Army soldier believed dead in Vietnam War reunited with brothers in arms 52 years later

Reporter: Peter Fleischer
Published: Updated:

A Southwest Florida veteran is reconnecting with old Army friends after being separated from his brothers in arms for more than 50 years.

It took this long because Jim Coffey’s friends thought he died in Vietnam and today, they said it was like seeing a ghost.

Coffey, in the Army 4th Infantry Division at the time, was sent to Vietnam in June 1968. He was just a scared kid, determined to serve and survive.

“I knew this was going to be a year of tremendous sacrifice and keeping my head up,” Coffey recalled. “I wanted to make it through the 12 months.”

Also serving with him was 19-year old Don Woodruff, known by his friends as Woody, and it didn’t take long for the two to bond.

“Jim and I just hit it off,” said Woodruff, who served in Vietnam from 1968 to 1969. “It worked. It worked. He was a great guy. I loved him.”

Nine months into his time in Vietnam, Coffey’s life changed forever.

While working in the field, his infantry engaged with the enemy, they took enemy fire.

“They said, ‘Coffey, let’s go!’ I was the first to go.” Coffey recalled, but as he raced into battle, he got shot in the head. “I get hit. It just came. I don’t know… And that’s the last I remember.”

An Army medic declared him dead, after what appeared to be his lifeless body lying on the ground in the middle of a firefight.

Woodruff asked the medic for help, “He said I can’t do anything for him. He’s gone.”

The firefight continued.

Woodruff couldn’t live with the thought of leaving his friend’s body there so he threw Coffey over his shoulder and rushed him to a supply chopper while getting shot at the entire time.

Woodruff yelled, “Take him! Don’t wait for a medevac, he has to go now!”

He put him on that chopper and thought that was the end, and possibly the last time he would see his friend.

“I looked at him as the helicopter… I said goodbye … Honestly, I thought he was dead.” Woodruff added.

Thanks to Woodruff, his helmet, numerous surgeries, and seemingly endless physical therapy,  Coffey survived that gunshot wound.

He ended up working for 40 years with the Department of the Treasury, before retiring to Southwest Florida.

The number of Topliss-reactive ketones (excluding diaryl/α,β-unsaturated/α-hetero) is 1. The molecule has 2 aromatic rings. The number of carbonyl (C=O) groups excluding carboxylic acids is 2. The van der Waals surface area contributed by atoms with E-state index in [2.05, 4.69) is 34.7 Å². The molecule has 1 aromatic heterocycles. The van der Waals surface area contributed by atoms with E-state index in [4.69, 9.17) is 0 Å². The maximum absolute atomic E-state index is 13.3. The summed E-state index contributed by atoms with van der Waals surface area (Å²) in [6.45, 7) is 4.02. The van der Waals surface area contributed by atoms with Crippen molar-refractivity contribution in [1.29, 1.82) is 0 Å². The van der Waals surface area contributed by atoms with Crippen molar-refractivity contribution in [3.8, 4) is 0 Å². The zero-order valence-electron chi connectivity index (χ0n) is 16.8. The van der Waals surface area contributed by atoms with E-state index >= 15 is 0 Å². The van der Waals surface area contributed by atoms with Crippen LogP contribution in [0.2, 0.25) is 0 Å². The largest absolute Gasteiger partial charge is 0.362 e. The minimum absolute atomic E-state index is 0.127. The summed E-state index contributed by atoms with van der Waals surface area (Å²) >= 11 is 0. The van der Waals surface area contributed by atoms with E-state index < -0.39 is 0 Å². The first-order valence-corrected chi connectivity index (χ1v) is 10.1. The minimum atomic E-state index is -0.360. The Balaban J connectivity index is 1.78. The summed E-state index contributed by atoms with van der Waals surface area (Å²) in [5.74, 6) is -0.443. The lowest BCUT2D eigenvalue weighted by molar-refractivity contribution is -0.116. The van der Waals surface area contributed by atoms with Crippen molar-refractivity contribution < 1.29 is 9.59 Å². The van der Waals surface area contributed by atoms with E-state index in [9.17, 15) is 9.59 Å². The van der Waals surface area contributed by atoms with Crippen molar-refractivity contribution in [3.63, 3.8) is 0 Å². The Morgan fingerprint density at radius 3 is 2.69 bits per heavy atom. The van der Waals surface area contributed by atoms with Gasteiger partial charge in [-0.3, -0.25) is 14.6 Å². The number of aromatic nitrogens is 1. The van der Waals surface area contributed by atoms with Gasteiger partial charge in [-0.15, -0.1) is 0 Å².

Coffey’s platoon members didn’t know any of that until this year.

The men he served with noticed he wasn’t in the Vietnam casualties database.

They quickly realized he had been alive this whole time.

After Coffey’s old brothers in arms found and reconnected with him, it wasn’t long before he found a phone number for his old friend – Don Woodruff.

“I’ll never forget this,” Coffey said, emotionally, recalling the phone conversation. “Hello, is this Woody from Vietnam?” Who’s this? Jim Coffey – It went silent.”

“I really don’t have the vocabulary to express what it felt like or how to describe it,”
Woodruff said, “In a lot of ways I’d felt guilty. You know, like when you feel you should’ve done more.”

After weeks of talking on the phone, the two reunited at Woodrufs home.

“I gotta compose myself,” Coffey said about the reunion. “He came out and he was crying. Grabbed me, hugged me. The most emotional time I’ve ever had in my life. I’ll never forget that. I owe my life to him.”

To help paint a picture, Woodruff said, “Imagine having a brother or a parent that passed away, and then you meet them again someday.”

Veterans Day does have special meaning to Coffey, a man whose friends still lovingly call him a ghost.

But rather than reflect on his own journey on a day meant to honor the armed forces, his mind goes to others who have served. “There’s a lot out there that are heroes too. But people say thank you for your service, so I just say thank you. I don’t know what else to say.”

Jim Coffey says he hopes for two things on Veterans Day – respect and recognition for all who serve.

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